And, and even though I like those things, art was really a big, being creative was really big part of me. Um, and. . And I think as I got a little older and I wanted to pursue that as a career, um, they were supportive, but they were more like, well, you can do this and then maybe you can do this later.


You know? And, and it wasn't until I actually published my first book where my family actually finally understood what I did, even though I was working in animation for like 15-20 years. They saw the movies I worked on, but they still didn't quite click until they saw a book and they were at one of my events and the kids were reacting to it and, and parents were reacting to it.


And that's when they're like, “Oh, I get it.” And, and I feel like with, with Zu it was like, I think sometimes we can say this is what we wanna do, but when we actually do it and they see it, I think that's when they might sort of see how you view things, you know? So, and it's just kind of, you know, we wanna make people happy.


Like, you know, growing up I wanna make my family proud as well. Um, but as, as I get older, I think even kids kind of like when they find something that's individual to them, making them happy would actually make people around them just as happy,


Matthew: You do this really clever thing in your character development in both books, which is that Anzu's parents, at surface value.


They have destructive powers. Um, grandma has a destructive power, can light things on fire. We can uh, you know, move the earth, move these rocks. We can have lightning come and Anzu it would seem, has this sort of pacifist power, flowers, plants. The way you present Anzu, it's almost hard to imagine that you could, will.


That power in a menacing way. Of course you could. Absolutely. You could. And I love that in this second book, that's exactly what you explore. That the thing that, that you may feel is, is something that can help others, can actually cause a lot of destruction. And also the monster, the that that village in the second book was missing.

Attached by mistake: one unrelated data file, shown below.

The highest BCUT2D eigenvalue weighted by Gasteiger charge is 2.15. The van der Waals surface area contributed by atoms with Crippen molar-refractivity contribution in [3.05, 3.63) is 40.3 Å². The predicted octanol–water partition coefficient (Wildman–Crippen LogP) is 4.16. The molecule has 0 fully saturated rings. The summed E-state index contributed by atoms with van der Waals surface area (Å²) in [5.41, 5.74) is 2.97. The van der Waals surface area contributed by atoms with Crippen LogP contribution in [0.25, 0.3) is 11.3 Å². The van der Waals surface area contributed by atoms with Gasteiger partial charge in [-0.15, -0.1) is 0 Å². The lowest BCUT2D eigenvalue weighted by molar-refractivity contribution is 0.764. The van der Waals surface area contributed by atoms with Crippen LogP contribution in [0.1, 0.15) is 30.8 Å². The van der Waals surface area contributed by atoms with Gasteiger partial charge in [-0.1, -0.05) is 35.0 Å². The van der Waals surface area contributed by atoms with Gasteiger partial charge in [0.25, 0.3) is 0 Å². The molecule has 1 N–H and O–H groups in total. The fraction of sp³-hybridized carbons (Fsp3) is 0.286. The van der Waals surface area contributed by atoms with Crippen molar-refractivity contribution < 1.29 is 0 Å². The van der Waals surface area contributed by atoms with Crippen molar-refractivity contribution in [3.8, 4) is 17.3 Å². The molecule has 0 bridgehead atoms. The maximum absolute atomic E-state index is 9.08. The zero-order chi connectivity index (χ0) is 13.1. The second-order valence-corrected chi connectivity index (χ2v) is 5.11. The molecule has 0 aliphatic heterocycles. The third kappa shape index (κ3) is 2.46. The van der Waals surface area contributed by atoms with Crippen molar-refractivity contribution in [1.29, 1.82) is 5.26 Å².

You can imagine, could have been a terrible monster with the power of flooding and could destroy everything. But those villagers said no, that that brought us, that that helped the plants grow, and that helped us and, and, and provided for us in those ways. And I think that looking at the duality of, of our impact on others is something that truly I deeply admire in your work here, Benson. It really is something, thank you. That to me, makes these books last and last. I really have continued to think about them ever since I first read them. .


Benson: Thank you so much. I really appreciate that.


[12:39] Anzu the Great Listener


Anzu the Great Listener by Benson Shum

Anzu the kaiju loves to tend to his bonsai.


Whenever he feels overwhelmed or unsettled, it helps him pause and reminds him to just . . . breathe.


One day, when Anzu hears crying in the distance, he's eager to help! The flower-power that makes his bonsai bloom has a way of making others smile.


But when Anzu's flowers seem to lose their power, hurting more than they help, he's not sure where to turn--until he remembers some valuable lessons he learned from his bonsai tree.


In Anzu the Great Listener, creator and Walt Disney Studios animator Benson Shum illustrates the importance of patience, empathy, and above all, taking the time to listen.



[13:41 ] Being a Great Listener


Matthew: I have no doubt that you have talked in school about being a good listener. Whether you’re one of our youngest listeners, or you are starting double-digit birthdays, or even if you’re a grownup listening with us.


Being a good listener is a tough skill that you’ll work on your whole life. But it’s also one of the most important skills for any of us to work on. Being a good listener shows that you care about what the person across from you is saying. It’s a connection. It’s a way to value and honor the person in front of you.

Julia, you’re in 2nd grade. I’m sure you’ve talked lots about being a good listener. What does it look like to be a good listener?


Julia: Being a good listener is you follow the directions. You listen to your teacher and your friends. And you do whatever your teacher says.


Matthew: Oh, I love that. Nicely said. Thanks for sharing those real examples.


Benson, what does being a good listener look like to you?


Benson: I think being a good listener is taking that time to kind of, like, really listen to like listen to someone, cuz like, uh, I think we all listen in different ways.